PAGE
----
The Jubilee House

A New Built-in Arts & Crafts Oak Bookcase in our Old House.

High Hopes for a Low Shelf

 

Amanda wanted a book case for her sitting room. Everything that we could buy new was… well horrible quality and ridiculously expensive. Couldn’t find anything antique to fit the space.

Solution: We took the wall apart and built one in using quarter-sawn oak. Then we dyed, stained and shellaced the finish to match the existing 100 year old woodwork’s patina.

A great new year project.

Two trips to the building supply (just before they closed for the holiday), and about 8 hours labour.

 

Cut existing baseboard out at a line dropped from the window end. Used a circular saw to start and then finished with a wall saw.

 

Reused baseboard to form the base for the new cabinet. Using level to form some point of reference in a world where NOTHING is level, straight, workable, or even. Except for the exposed 45 (ish) all corners are coped rather than mitered… a good cheat when angles aren’t perfect.

 

Used oak veneer panel to create back and sides, custom cutting everything and measured distances every foot because… well, there’s no perfect angles in this old house.

 

Big expense, 8 foot 1×12 red oak for the top. Much work on the ’45’ angle cut to match the pieces and the actual angle of the wall, which was more like 47.5 Used a coping saw to cut for outlet and then moved the electrical box forward to accommodate shelf. Cut quarter-sawn post for central support from two glued 1 x 2 oak boards.

 

Created internals to be as hidden as possible and not take away any shelf space while still making sturdy shelves for heavy books. Bottom and top shelf 14 inches, middle shelf 12 inches for balanced look and room for tall books.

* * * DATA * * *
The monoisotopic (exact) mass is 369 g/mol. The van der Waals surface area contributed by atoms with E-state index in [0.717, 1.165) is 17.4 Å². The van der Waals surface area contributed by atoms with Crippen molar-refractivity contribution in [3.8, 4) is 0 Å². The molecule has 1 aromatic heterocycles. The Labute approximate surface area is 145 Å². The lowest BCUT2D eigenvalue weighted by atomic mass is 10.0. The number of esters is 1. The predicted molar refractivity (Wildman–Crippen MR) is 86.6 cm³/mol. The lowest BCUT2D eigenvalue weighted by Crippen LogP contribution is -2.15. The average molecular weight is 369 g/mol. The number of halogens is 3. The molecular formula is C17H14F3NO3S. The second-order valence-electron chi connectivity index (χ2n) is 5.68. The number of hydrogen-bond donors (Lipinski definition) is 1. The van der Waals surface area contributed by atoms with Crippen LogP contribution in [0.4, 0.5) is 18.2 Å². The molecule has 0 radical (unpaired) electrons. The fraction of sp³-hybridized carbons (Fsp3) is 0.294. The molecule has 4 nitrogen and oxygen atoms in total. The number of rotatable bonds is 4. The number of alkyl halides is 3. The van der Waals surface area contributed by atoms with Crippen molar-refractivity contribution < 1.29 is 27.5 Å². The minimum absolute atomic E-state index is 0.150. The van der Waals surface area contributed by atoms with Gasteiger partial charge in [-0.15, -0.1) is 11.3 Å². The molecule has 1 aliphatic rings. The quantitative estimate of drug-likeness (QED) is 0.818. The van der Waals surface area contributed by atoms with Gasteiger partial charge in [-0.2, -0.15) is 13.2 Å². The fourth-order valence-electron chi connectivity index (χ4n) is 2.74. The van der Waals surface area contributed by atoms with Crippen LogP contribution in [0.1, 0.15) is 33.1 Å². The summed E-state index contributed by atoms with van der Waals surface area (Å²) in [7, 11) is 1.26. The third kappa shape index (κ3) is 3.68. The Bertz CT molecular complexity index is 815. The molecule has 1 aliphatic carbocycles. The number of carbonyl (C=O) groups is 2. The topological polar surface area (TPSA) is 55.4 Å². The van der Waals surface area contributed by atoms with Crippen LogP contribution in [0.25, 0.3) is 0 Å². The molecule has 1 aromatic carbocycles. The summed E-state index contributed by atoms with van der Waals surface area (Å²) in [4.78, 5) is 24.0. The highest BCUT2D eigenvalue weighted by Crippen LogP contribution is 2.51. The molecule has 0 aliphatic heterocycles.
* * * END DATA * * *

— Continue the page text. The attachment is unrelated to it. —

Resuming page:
Cut shelves from sheet of oak veneered plywood, near furniture grade. Attached quarter-sawn oak faces ripped from 1 x 2 to all shelves.

 

Dark Walnut stain over reddish wood dye base coat. Wiped ‘artistically’ to give sun and wear worn effect on edges and ends.

 

Reddish stain top coat.

 

Traditional amber shellac finish and sealer to match existing woodwork low gloss.

 

I didn’t really have the design worked out in advance so lots was just worked out as I went along. It was Amanda’s idea and I knew what she wanted as she had ‘wished’ for it for a while. And we had a couple visioning conversations.

Final details… finding the blue paint to touch up the walls where there was a little exuberant stain splatter plus cleaning and dusting – to save time I set up all the tools and cutting in the room. It’s kind of a shambles now.

Final thoughts on this quick project. Though furniture grade woodworking skills are a plus, this is not a project for perfectionists; the lines and angles of the old house lend themselves more to boat carpenters than fine furniture – lots of trial and error.

Same with the finish. We were looking for a finish that would match the patina of the old. In guitar building such a worn finish process is called “relicing” when restoring or recreating vintage guitars. There are lots of ways to approach it and it’s a fun artistic project if you approach it with the right spirit, which I would describe as loose.

My dad used to call this relaxed style to fine work “Bermuda”. He did 30 years in the Royal Canadian Navy in the 40’s, 50’s and 60’s and traveled many times to Bermuda, which he found a very artistically relaxed place back in those days.

One of my favourite singer/songwriters, Jonathan Richman also visited Bermuda and maybe said it better in his song Down In Bermuda…

 

 

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